Why are the international climate negotiations moving so slowly? Because countries have so far been unable to define what global fairness really is, says Thomas Sterner, Professor of Environmental Economics at the University of Gothenburg. Sterner and several other prominent economists including several recipients of the Nobel Prize in Economics spoke at the World Bank conference on development economics in Stockholm recently.
Sterner's research shows that it is indeed possible to achieve sustainable economic growth, reduced poverty and an improved climate – if we make fossil fuels more expensive.
The European countries and USA have emitted more carbon dioxide to the atmosphere than anybody else. Yet, in recent years, fast growing economies such as China and India have been picking up the Western pollution habit. In fact, China has even surpassed the rest of the world and currently tops the not very flattering list of the world's leading greenhouse gas emitters. However, if we look at emissions per capita, then China is still far behind USA. And India's per-capita level is even much lower than China's.
'If there is such a thing as a right to emit greenhouse gases, then people and countries are valuing that right higher and higher. The question is whether some countries have more of a right than others', says Sterner.
Reducing emissions is very costly, and who is to pay? The answer to this question could be determined, says Sterner, by making all countries reduce their emissions by the same proportion, say by 50 percent. Another way would be to grant each individual in the world the exact same right to emit. If we were to implement the first alternative, so that all countries have to decrease their emission by the same percentage, then USA would get to emit 16 percent of the world's total greenhouse gas emissions, while India would have to make do with only 4 percent. If we instead were to implement the latter principle, that all individuals have an equal right to emit, then USA would be allotted 4 percent while India would be able to enjoy the luxury of emitting 16 percent.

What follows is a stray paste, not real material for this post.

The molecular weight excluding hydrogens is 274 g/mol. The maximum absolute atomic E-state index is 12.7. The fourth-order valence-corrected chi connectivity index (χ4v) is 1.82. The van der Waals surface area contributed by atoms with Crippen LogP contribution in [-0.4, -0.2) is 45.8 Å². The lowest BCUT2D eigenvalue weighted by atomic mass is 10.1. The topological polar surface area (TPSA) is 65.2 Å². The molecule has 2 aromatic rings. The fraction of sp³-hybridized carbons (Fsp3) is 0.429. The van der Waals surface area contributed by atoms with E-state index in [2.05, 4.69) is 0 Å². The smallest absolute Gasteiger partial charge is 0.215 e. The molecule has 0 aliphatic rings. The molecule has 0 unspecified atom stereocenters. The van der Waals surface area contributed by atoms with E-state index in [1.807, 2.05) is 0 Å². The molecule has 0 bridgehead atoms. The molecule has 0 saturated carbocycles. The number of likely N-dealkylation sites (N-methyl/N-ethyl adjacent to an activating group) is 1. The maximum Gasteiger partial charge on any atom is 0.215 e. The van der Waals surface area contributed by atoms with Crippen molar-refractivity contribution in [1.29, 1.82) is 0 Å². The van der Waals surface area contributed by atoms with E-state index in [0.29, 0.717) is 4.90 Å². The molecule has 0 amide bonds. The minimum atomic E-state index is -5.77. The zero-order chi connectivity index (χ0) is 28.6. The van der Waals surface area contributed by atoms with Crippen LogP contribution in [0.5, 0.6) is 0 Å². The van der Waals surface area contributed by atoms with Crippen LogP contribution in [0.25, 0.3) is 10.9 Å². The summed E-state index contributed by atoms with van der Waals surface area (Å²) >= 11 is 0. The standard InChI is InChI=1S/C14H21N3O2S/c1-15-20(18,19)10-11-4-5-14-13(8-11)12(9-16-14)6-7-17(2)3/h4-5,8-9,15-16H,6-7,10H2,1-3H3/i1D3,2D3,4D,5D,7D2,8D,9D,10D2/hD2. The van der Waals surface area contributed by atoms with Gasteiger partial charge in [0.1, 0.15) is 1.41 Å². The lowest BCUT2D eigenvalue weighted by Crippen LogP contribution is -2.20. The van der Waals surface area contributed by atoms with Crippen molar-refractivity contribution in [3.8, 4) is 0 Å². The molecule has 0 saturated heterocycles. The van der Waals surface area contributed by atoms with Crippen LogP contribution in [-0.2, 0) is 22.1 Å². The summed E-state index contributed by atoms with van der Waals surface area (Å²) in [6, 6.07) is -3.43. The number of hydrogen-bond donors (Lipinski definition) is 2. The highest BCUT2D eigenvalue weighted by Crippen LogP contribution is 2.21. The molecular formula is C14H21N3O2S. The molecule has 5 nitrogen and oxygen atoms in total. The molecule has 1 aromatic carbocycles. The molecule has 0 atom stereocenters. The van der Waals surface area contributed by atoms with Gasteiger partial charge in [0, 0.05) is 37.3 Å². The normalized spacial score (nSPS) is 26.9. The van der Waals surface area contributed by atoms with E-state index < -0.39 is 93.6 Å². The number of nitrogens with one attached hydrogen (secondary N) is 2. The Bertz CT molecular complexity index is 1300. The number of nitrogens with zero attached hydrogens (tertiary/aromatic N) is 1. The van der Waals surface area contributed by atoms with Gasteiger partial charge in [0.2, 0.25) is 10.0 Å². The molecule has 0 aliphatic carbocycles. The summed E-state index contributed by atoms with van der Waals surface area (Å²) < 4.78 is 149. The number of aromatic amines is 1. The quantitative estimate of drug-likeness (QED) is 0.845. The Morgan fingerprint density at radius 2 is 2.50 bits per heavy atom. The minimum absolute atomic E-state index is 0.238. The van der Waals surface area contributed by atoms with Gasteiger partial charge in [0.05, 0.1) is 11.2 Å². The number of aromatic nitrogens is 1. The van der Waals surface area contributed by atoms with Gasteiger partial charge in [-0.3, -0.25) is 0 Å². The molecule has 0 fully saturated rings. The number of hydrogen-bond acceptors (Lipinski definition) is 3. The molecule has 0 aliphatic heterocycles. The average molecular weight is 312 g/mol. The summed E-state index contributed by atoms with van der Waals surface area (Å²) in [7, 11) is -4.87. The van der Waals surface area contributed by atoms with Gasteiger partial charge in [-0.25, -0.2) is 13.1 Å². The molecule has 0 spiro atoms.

'It doesn't take a genius to see that India prefers the latter alternative while USA likes the idea of the former. This example clearly illustrates the reason why the international climate negotiations don't seem to be making much progress', Sterner explains.
Carbon dioxide emissions need to be reduced
The Copenhagen conference can certainly be viewed as a failure since it did not result in any binding agreements. Yet, one can also think of the situation as 'negotiations in progress'. The problem though is that the climate issue is urgent.
To successfully manage the climate challenge, the world needs to reduce its carbon dioxide emissions significantly. A climate model developed by Christian Azar and other researchers at the Chalmers University of Technology – the Chalmers Climate Calculator – shows that in order to reach the goal of increasing the global average temperature by no more than two degrees Celsius, the world's total emissions must decrease by around two percent per year.